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Here’s how you can get your sense of smell back after Covid naturally

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Kamal Saini
Kamal S. has been Journalist and Writer for Business, Hardware and Gadgets at Revyuh.com since 2018. He deals with B2b, Funding, Blockchain, Law, IT security, privacy, surveillance, digital self-defense and network policy. As part of his studies of political science, sociology and law, he researched the impact of technology on human coexistence. Email: kamal (at) revyuh (dot) com

When the pandemic initially broke out, everyone’s attention was drawn to the symptoms of a new, persistent cough and fever.

However, in May 2020, only a few months after the extraordinary worldwide event began, loss of smell and taste were also added to the list of recorded symptoms, as it became apparent that this was a sure-tell indication of the virus.

While the majority of Covid infections are minor and patients heal on their own, some individuals continue to have symptoms years after acquiring the virus, a condition known as “long Covid.”

The researchers from the University of Birmingham in the United Kingdom highlighted that patients who experience more than five symptoms in the first week are more likely to develop long covid and these are the 10 most common symptoms of long-COVID.

Read More: Who are at higher risk of developing long COVID?

These are fatigue, shortness of breath, muscle pain, cough, headache, joint pain, chest pain, altered smell, diarrhoea and altered taste, said the researchers.

According to experts, in total, one in every 200 people has experienced the virus’s symptoms for more than 90 days.

One symptom that is known to persist is a loss of sense of smell and taste, and around one in five individuals reported eight weeks after contracting Covid.

While it may seem harmless, losing one’s ability to taste significantly diminishes one’s quality of life and may be very upsetting for individuals who have suffered with Covid for an extended period of time.

According to one research, a technique called smell training may help patients recover their senses after Covid.

The research, released in April by the University of East Anglia (UEA) in collaboration with many other worldwide institutions, demonstrated that smell training is much better than corticosteroids for recovering a sense of smell.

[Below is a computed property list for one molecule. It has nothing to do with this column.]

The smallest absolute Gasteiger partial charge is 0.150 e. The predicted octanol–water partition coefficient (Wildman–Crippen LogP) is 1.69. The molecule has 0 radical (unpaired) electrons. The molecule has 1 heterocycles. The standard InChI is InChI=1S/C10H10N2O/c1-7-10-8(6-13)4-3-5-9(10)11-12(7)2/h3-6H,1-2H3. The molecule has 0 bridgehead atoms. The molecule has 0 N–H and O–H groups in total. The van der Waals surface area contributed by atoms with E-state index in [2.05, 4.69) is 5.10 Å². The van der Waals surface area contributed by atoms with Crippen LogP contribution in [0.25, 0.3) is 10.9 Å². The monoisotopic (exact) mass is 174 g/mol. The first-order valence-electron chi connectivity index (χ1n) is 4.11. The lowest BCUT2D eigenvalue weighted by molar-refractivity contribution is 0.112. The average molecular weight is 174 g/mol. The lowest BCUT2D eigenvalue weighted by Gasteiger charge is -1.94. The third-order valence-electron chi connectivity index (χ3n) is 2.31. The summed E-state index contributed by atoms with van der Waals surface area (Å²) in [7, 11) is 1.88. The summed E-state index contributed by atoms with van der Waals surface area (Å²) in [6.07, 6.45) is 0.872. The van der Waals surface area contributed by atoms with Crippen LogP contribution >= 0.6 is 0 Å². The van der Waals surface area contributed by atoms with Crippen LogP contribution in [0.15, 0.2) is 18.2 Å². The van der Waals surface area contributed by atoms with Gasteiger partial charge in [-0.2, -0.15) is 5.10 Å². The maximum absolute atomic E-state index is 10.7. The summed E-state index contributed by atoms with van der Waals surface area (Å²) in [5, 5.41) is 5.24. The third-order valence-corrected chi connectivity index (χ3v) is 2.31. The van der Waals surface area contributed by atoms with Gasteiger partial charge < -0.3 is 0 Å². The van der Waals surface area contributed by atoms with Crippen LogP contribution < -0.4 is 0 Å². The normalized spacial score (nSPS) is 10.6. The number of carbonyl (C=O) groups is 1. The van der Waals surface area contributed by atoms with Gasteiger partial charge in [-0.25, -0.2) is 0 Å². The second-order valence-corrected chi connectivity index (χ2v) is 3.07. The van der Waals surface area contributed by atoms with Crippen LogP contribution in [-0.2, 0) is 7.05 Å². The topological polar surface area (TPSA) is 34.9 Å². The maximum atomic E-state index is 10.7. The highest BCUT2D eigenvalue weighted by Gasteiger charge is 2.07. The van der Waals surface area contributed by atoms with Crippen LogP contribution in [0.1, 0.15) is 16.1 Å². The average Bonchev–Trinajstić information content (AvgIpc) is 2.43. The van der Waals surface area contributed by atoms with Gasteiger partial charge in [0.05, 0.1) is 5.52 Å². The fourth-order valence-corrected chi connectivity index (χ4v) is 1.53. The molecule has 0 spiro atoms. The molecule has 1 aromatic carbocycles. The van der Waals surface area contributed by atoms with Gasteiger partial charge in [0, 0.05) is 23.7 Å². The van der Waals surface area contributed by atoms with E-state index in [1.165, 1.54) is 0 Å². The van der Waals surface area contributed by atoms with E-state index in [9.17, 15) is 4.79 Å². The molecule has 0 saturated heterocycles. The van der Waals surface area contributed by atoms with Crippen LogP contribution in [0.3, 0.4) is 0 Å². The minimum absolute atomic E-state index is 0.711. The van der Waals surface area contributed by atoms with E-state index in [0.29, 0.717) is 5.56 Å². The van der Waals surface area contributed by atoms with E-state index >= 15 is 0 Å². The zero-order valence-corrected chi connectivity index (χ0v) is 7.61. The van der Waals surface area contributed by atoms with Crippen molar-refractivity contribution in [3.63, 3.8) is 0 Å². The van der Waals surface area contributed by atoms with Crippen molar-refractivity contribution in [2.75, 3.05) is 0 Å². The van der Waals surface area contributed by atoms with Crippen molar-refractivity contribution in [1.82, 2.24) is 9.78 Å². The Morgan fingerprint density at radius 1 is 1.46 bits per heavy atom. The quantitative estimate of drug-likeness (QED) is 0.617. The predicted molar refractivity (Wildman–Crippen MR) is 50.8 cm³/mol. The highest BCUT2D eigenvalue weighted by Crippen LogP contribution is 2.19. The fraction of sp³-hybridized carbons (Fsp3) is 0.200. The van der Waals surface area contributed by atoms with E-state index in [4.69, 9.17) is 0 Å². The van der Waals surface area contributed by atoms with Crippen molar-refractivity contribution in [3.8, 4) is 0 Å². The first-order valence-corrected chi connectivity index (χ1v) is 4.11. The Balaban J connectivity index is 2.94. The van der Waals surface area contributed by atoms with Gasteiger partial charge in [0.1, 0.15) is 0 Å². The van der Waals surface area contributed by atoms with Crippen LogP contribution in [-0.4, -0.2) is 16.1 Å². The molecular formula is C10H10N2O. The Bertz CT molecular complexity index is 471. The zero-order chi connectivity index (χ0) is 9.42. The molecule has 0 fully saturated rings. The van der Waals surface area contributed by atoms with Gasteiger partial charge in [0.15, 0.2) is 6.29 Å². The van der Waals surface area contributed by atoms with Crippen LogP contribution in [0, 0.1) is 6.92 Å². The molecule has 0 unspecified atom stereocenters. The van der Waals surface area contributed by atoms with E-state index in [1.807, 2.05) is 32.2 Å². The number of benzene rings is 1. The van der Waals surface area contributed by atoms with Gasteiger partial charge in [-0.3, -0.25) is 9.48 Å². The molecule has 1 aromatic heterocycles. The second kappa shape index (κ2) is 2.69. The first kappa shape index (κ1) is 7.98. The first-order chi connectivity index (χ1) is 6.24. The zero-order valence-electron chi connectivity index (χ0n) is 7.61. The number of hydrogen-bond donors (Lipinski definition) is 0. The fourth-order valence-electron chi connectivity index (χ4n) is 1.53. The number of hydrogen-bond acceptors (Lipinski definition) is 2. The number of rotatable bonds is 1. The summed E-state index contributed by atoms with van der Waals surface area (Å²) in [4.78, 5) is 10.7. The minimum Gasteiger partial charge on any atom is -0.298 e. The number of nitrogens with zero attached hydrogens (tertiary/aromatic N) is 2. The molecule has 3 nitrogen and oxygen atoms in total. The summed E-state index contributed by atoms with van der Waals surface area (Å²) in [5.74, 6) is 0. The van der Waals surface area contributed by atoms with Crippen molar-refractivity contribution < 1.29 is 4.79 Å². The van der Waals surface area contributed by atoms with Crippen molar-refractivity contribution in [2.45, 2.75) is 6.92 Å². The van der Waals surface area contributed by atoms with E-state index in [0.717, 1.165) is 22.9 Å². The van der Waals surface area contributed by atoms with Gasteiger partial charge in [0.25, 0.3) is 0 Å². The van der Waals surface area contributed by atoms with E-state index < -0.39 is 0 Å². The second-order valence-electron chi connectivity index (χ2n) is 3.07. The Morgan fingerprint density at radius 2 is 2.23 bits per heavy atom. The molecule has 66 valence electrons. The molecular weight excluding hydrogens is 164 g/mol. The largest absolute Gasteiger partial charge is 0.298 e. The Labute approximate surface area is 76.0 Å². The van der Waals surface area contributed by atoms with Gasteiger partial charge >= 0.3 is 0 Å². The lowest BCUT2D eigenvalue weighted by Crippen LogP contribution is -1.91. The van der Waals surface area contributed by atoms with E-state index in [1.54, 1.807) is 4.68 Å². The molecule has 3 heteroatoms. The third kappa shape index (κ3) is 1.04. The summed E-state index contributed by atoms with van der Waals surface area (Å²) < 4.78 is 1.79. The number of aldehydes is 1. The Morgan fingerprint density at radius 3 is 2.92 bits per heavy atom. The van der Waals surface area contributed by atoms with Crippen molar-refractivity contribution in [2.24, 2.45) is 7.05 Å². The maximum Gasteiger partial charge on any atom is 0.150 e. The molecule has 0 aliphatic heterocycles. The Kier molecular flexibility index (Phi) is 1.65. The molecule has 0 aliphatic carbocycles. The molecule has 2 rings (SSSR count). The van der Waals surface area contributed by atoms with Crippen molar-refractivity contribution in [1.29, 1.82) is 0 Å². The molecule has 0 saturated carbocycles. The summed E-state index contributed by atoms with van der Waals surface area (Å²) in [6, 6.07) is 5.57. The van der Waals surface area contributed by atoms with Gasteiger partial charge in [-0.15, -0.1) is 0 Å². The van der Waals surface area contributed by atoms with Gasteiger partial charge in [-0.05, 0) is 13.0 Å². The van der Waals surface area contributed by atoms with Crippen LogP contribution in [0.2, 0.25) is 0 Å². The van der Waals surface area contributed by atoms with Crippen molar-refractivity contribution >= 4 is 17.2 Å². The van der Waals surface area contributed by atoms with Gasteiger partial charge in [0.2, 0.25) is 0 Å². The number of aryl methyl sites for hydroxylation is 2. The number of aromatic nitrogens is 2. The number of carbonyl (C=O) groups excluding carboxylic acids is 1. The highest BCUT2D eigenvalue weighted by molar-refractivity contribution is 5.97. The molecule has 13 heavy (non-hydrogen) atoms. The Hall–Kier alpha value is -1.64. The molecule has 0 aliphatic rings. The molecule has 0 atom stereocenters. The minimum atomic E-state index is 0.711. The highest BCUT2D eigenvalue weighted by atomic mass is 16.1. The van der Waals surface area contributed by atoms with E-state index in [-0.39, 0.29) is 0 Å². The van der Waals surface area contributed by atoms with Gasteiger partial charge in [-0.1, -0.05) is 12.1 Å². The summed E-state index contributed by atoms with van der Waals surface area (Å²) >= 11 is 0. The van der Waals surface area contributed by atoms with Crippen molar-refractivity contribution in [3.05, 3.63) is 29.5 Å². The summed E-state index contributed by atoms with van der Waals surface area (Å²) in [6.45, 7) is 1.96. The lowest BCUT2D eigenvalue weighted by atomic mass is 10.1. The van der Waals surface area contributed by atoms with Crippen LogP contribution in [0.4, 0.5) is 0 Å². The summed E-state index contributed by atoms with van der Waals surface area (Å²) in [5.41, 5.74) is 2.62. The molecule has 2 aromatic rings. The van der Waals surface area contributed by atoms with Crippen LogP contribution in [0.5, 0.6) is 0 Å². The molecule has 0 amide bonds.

These are a class of medication used to treat inflammation in the body.

Smell training is smelling at least four unique odours twice daily over a period of many months such as oranges, mint, garlic, vanilla, clove, rose or coffee.

This is considered to be a far more successful method of regaining the sense of smell once it has been lost.

Professor Carl Philpott of UEA’s Norwich Medical School, a specialist in smell loss, explained:

Corticosteroids are a class of drug that lowers inflammation in the body.

Doctors often prescribe them to help treat conditions such as asthma, and they have been considered as a therapeutic option for smell loss caused by COVID-19.

What we found was that there is very little evidence that corticosteroids will help with smell loss.

And because they have well known potential adverse side effects, our advice is that they should not be prescribed as a treatment for post-viral smell loss.

Professor Philpott further highlighted that although the majority of individuals who lose their sense of smell as a consequence of the virus will recover it “spontaneously,” smell training may help.

He added:

It has emerged as a cheap, simple and side-effect-free treatment option for various causes of smell loss, including COV|ID-19.

It aims to help recovery based on neuro-plasticity – the brain’s ability to reorganise itself to compensate for a change or injury.

This is not the first research to indicate that smell training works; many others conducted over the past decade suggest that regular short-term exposure to odours may aid in the recovery of individuals who have lost their sense of smell due to common infections.

On a more hopeful note, the professor noted that 90 percent of individuals who lose their sense of smell due to Covid will regain it completely within six months.

Image Credit: Getty

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